The Rolex Submariner Non Date a Brief History.
When buying and selling second hand Rolex watches it is important to research and educate yourself as much as possible about the item. The Rolex Submariner has seen many changes over the years and I am hoping that this will be a useful resource for you when you are making a purchase.
The Rolex Oyster case was first developed in 1926, its water tightness and durability became famous when Mercedes Gleitz managed to swim across the English channel with a watch on her wrist. Rolex has always strived for perfection and wanted to push the boundaries of watch making world and after lots of experiments and many years of research they produced the Rolex Oyster Submariner. It was first released in 1953 with a guaranteed water resistance of 100 metres, which soon increased to 200 metres and by the late 80’s had increased to 300 metres.
The first Submariners looked quite similar to the ones we know today, the most striking thing that is missing are the crown guards. As we mostly sell watches from 1990 onwards I will focus on the main changes and subtle differences over the last 25 years or so.
The Rolex Submariner 14060 dates from 1988 to 1999 and has many features that we would still associate with the 1953 design such as the black rotating bezel. The 14060 has a stainless steel case with a Rolex Triplock crown and it has visible lug holes. Between the lugs at 12 o’clock you can find the model number and between the lugs at 6 o’clock you will find the serial number, the serial number can be used to help find the date of manufacture. The watch has a uni-directional black diving bezel and a black Tritium marked dial with Swiss T<25 below the 6. It has the Rolex Oyster 93150 bracelet with a diving extension. The watch is powered by the automatic Rolex 3000 calibre movement.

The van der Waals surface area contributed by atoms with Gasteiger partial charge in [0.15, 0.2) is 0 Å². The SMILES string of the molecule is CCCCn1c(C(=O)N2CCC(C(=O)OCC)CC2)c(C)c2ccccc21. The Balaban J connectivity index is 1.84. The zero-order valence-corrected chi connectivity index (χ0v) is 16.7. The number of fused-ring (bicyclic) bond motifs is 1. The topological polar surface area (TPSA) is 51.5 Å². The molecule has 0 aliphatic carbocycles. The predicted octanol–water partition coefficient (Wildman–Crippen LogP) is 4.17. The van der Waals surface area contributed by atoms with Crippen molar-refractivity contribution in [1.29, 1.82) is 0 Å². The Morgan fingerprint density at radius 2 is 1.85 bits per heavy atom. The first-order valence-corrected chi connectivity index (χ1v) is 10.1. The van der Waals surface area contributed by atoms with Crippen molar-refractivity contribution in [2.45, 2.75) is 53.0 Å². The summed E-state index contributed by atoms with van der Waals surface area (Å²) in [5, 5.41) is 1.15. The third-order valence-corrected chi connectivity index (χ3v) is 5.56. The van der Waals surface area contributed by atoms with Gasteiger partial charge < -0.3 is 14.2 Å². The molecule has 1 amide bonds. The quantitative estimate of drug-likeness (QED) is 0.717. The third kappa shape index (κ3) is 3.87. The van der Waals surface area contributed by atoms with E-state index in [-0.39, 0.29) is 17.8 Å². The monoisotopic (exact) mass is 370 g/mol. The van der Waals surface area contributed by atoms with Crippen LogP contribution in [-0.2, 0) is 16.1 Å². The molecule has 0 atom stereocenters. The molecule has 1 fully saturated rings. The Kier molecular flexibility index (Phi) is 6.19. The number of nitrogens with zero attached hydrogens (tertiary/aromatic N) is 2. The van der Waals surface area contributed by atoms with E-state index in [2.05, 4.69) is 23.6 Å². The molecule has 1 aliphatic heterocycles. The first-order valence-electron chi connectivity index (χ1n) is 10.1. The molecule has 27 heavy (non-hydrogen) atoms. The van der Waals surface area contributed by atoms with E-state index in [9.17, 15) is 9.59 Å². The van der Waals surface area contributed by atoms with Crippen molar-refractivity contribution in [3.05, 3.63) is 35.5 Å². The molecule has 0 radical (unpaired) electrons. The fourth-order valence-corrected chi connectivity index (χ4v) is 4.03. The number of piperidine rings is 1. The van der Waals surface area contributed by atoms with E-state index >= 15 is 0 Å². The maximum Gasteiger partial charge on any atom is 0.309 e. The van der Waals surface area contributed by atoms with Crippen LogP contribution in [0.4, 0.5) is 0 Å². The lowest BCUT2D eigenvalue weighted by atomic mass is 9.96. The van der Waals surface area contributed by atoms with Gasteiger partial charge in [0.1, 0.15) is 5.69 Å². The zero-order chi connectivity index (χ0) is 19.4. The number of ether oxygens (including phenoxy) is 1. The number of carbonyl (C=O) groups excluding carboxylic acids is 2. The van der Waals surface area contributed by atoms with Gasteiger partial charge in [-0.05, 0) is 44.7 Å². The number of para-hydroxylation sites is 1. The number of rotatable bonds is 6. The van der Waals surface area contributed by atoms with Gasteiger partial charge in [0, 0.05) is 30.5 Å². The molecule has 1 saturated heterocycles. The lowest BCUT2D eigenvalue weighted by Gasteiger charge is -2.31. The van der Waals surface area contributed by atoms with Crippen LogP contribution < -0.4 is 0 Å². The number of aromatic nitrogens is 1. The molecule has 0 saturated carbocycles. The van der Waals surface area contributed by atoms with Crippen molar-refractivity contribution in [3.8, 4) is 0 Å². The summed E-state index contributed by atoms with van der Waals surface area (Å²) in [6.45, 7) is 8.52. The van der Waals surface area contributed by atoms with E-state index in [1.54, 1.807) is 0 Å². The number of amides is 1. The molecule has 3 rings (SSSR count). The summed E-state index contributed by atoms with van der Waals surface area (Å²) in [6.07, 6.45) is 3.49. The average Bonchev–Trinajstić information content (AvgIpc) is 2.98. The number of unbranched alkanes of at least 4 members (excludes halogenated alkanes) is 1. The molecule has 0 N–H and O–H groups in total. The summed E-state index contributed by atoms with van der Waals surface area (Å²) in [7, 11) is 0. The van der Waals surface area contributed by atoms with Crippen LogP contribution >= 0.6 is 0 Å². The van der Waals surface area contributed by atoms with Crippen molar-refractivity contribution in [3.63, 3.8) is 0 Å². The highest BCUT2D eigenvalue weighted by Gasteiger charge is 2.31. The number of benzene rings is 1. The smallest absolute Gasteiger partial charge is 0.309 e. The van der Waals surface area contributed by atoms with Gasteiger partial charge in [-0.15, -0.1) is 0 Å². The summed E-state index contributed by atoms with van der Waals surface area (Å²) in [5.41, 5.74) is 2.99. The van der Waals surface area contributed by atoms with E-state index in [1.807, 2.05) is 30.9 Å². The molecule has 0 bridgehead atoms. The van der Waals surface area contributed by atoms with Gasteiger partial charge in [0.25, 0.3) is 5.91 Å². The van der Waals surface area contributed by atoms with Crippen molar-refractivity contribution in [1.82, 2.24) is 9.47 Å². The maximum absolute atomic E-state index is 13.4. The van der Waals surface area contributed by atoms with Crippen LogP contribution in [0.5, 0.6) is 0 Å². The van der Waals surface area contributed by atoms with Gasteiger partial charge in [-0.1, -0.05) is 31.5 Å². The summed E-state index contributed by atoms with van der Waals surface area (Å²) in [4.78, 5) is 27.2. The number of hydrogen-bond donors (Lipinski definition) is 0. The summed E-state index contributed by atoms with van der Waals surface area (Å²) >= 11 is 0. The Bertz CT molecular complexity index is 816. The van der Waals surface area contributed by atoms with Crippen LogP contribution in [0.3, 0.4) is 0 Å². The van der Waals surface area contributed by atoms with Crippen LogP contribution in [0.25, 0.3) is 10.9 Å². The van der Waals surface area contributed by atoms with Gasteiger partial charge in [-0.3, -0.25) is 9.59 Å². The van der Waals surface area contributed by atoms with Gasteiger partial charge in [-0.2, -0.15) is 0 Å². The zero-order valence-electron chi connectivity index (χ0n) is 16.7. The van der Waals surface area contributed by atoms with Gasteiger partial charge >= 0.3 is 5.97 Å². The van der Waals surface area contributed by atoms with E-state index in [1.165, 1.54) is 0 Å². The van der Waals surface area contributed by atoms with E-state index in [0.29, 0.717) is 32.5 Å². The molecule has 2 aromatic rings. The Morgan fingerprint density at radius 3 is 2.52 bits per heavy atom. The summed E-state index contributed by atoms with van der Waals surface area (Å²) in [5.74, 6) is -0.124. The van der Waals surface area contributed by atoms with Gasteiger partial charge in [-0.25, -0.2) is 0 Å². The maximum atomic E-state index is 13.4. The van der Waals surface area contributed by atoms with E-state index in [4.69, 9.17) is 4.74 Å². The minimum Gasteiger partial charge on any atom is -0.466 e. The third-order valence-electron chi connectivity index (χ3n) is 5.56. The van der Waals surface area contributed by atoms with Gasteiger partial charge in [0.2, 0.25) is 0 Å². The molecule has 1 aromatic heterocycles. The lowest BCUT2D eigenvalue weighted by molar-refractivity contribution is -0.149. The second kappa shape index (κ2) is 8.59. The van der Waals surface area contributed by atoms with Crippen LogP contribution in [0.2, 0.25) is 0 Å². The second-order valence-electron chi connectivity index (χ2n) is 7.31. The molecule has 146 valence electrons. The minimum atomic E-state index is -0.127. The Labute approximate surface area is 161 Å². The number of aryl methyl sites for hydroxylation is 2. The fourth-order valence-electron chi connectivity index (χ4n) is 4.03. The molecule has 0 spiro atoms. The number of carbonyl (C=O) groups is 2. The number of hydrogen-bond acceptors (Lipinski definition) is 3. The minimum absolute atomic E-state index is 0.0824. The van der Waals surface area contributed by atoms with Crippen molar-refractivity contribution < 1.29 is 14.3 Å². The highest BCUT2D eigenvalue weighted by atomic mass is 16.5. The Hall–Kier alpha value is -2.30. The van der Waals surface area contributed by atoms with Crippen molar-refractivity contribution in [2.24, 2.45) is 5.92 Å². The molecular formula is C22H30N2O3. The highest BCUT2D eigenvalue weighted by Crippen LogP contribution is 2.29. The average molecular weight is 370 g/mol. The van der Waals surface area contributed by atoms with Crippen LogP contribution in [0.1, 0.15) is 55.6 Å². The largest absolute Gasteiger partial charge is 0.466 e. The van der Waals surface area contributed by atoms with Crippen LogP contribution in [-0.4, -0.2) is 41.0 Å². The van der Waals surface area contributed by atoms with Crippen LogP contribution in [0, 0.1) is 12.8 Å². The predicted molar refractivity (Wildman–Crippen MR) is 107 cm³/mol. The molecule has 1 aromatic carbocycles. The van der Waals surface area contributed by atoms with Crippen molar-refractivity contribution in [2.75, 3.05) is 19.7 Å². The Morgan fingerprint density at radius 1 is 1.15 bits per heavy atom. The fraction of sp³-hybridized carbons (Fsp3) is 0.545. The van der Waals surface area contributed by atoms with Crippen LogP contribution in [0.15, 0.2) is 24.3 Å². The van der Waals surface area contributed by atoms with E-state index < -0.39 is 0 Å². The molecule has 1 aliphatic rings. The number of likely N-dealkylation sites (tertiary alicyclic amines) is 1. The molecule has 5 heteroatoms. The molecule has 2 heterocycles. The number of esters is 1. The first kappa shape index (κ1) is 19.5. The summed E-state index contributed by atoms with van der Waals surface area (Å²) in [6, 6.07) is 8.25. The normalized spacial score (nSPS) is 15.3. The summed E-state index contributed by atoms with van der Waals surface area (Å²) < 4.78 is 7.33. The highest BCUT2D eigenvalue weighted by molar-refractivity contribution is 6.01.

The Rolex Submariner 14060M dates from approximately 1999 and has had a series of small changes over it’s lifetime. The movement was upgraded from the 3000 to the 3130 calibre which boasted a larger balance wheel and full balance bridge. The luminous on the dial was changed from Tritium which was signified on the older dial by T<25 to Luminova. Tritium had received some bad press for being radioactive however the quantities used were perfectly safe and it was widely used in the watch world. In 2007 it became officially certified as a chronometer* and had this added to the text on the dial, in the past Rolex did create officially certified chronometer Submariner non dates model number 5512 but they are very rare. Between 2008 – 2010 Rolex added the engraved inner Rehault which displayed the watches serial, this meant you no longer had to take the bracelet off to see the serial and Rolex believed this would be extremely hard to forge. In 2010 Rolex introduced random serial numbers which meant that you could no longer date a watch from it’s serial number alone.
Submariner Non Dates to look out for:
A military edition Rolex Submariner 5513, It has a letter ‘T’ within a circle on the dial and is very rare and very expensive.
A ‘Comex’ Rolex Submariner 5513, ‘comex’ is written on the dial, again it is very rare and sought after.
A ‘James Bond’ Rolex Submariner 5508, only water resistant to 100m and missing the crown guards. (See more James Bond watches).
A ‘Tiffany & Co’ Submariner, various different models had the dealership written on the dial and it helps make the Rolex just that bit different which helps to further increase the value and rarity.
*Chronometer- To become a certified chronometer the time piece must pass a series of vigorous tests by the Contrôle Officiel Suisse des Chronomètres, C.O.S.C.
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